Author’s Note: This is the last of my “trilogy” on the 2015 television advertising Upfronts (hopefully more “Return of the Jedi” than “The Godfather Part III”).
The annual presentations to the advertising community – known as “Upfronts” for television and the “Newfronts” for digital media – are now complete, and rumors that “The Walking Dead” is shooting its new season in Manhattan are false. Those well-dressed zombie-like creatures seen in the last several weeks are just members of the advertising community that ran the gauntlet of 33 different presentations from all of the broadcast and cable networks and a host of digital “destinations” in just the first two weeks of May (another 30 plus took place in April). I had to be far more selective in my own attendance, but I’m exhausted just thinking about it.
Of course, for networks, publishers, media buyers and brands, the Upfront presentations may be over but the real work begins in the negotiations over billions of dollars of advertising. But that doesn’t mean it’s not worth pausing for a moment to reflect on what kinds of questions we should be thinking about from here on out. I’m used to dealing with questions as a group of four, but in honor of CBS’s David Letterman’s upcoming retirement, here is my Top Ten List (of questions) from the 2015 Upfronts:
What do we call this stuff? Jerry Seinfeld, the centerpiece of Sony’s Crackle presentation, described what he and others are doing on that over-the-top video service as “television.” On the other hand, ironically, Linda Yaccarino, the head of ad sales at perhaps the most iconic television broadcaster, NBC, emphasized that what she is selling is “premium video content.” And at the Hulu Upfront, the ubiquitous Billy Eichner noted in contrast to producers claiming that they were creating something like nothing else on TV, Eichner and co-creator Julie Klausner were trying to make their Hulu show “exactly like everything on TV!” Can’t we all just figure this out?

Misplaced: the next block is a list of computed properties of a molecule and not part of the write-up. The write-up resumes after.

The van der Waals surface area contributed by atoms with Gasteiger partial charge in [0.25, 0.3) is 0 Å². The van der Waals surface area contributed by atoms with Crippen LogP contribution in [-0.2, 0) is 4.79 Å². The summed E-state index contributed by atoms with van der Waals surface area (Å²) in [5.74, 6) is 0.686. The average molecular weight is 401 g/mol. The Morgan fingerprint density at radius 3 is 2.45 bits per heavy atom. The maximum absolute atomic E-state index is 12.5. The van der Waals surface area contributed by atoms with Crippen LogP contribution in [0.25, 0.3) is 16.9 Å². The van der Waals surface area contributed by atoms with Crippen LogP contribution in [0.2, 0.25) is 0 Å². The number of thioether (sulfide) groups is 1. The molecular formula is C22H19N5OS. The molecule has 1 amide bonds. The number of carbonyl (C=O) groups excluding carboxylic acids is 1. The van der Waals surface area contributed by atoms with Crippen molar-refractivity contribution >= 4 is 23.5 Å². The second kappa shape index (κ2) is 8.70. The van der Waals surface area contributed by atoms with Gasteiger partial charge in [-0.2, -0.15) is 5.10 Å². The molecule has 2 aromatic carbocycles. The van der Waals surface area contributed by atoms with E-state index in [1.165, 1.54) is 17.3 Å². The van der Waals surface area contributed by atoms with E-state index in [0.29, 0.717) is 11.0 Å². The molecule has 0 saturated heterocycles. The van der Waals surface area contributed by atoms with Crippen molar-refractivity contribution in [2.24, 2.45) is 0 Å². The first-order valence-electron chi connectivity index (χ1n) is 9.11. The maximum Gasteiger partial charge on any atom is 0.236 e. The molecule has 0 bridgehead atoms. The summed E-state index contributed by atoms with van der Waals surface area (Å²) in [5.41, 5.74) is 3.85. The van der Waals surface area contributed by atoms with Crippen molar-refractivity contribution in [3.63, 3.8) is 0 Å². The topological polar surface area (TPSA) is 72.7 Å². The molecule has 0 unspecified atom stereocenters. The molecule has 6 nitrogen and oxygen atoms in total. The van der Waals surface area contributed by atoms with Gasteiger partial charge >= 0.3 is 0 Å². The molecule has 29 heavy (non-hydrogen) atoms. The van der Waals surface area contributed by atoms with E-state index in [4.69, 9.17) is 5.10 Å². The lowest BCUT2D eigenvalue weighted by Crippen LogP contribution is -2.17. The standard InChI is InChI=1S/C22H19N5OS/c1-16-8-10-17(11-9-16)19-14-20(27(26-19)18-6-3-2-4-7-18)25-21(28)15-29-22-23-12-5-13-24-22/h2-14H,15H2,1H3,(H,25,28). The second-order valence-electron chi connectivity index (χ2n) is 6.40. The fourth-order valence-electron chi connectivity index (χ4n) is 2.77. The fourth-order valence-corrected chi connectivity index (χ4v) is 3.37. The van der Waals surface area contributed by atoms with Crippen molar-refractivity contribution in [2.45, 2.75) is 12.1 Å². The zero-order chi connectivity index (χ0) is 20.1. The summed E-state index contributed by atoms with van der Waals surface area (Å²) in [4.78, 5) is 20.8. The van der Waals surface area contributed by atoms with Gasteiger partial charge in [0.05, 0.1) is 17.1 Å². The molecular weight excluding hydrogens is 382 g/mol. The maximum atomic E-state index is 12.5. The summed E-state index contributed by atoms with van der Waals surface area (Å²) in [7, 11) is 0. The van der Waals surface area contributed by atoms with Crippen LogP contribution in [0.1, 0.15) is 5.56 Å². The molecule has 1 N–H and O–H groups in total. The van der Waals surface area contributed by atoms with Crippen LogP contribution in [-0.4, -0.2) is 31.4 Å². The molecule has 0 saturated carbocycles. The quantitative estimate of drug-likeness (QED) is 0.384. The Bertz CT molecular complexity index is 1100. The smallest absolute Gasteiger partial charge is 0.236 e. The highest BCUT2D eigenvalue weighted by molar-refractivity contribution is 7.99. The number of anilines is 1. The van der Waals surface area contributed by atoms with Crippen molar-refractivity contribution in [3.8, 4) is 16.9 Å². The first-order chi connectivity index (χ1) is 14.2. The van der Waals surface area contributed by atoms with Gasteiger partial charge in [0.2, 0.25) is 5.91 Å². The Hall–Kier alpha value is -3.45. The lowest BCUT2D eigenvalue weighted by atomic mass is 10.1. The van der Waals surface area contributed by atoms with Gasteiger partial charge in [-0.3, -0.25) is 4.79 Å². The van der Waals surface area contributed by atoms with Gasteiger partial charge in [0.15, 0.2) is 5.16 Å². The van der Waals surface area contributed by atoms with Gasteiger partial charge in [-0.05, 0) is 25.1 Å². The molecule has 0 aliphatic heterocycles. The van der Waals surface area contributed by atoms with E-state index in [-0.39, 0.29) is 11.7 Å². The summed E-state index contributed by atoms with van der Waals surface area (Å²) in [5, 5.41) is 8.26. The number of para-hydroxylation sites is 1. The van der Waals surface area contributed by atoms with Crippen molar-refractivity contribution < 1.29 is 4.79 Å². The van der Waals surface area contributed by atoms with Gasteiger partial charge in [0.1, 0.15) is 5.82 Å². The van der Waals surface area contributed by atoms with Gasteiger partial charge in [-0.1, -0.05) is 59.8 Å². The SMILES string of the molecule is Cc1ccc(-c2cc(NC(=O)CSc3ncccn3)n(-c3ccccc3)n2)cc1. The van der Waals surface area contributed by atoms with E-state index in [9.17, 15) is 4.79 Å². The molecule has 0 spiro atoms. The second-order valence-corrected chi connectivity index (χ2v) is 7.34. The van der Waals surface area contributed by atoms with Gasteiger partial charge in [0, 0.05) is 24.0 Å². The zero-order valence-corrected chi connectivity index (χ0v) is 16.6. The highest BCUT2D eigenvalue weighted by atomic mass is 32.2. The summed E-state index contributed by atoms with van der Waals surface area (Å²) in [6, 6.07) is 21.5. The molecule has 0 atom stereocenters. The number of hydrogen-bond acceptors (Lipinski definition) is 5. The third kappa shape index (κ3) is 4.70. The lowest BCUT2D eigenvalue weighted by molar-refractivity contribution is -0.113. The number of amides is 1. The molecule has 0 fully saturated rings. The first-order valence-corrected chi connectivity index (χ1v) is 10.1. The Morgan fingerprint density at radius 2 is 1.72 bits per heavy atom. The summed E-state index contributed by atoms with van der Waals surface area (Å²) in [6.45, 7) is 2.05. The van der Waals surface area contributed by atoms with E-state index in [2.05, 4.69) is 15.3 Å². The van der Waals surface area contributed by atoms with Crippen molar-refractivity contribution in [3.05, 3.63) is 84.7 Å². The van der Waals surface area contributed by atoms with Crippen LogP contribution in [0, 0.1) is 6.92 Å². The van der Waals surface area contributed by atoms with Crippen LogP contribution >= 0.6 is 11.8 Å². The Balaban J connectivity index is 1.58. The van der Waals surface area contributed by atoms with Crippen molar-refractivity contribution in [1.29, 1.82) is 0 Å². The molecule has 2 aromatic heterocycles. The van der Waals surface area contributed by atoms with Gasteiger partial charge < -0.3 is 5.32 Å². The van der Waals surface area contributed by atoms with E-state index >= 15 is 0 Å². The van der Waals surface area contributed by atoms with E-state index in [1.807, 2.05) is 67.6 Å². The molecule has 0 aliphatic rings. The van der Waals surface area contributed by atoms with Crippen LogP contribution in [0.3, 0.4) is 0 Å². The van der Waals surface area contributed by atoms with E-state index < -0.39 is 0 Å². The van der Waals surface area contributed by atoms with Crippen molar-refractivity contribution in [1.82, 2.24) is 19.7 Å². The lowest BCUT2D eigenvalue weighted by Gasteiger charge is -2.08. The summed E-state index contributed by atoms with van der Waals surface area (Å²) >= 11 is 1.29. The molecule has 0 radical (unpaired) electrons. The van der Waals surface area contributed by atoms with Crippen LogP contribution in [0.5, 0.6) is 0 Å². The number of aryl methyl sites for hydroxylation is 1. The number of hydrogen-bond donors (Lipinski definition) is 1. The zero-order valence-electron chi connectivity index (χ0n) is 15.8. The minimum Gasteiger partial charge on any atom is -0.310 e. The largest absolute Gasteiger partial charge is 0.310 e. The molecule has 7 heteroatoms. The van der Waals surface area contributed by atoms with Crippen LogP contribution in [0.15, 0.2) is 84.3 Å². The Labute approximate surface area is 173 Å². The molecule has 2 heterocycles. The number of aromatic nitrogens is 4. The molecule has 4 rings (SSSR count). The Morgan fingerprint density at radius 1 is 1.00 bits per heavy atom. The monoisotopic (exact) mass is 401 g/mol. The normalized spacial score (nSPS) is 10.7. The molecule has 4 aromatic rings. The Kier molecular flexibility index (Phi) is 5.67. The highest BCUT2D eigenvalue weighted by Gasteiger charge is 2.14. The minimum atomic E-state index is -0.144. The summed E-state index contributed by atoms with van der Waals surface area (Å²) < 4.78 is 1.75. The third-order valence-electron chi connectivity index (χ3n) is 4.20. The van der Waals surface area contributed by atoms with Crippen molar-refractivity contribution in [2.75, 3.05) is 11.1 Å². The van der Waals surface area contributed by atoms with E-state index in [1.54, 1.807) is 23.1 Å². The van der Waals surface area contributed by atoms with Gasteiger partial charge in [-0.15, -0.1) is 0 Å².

If size matters, how much do I need? For decades it was pretty easy to measure television success, looking to Nielsen alone to tell us how many people (at least according to their model) saw a particular television program and its commercials. Media publishers still emphasize scale, but as Time, Inc.’s head of sales Mark Ford said “there’s a difference between getting an impression and making one.” The latter involves a matrix of metrics such as viewers, time spent, viewability, engagement, sentiment and impact which remains far from settled.
When will digital steal TV’s thunder? Note the “when.” Although audiences and advertisers are clearly moving to the more populous and fragmented digital media world, the timing and actual execution of this shift remains uncertain. Rino Scanzoni, Group M’s Chief Investment Officer, told the crowd at the Cadent Network Upfront that the biggest move of ad dollars from television to digital won’t happen unless the digital advertising business addresses the problems of ad fraud and viewability, and that absent that he could even see a monetary flow back to television in the short-term.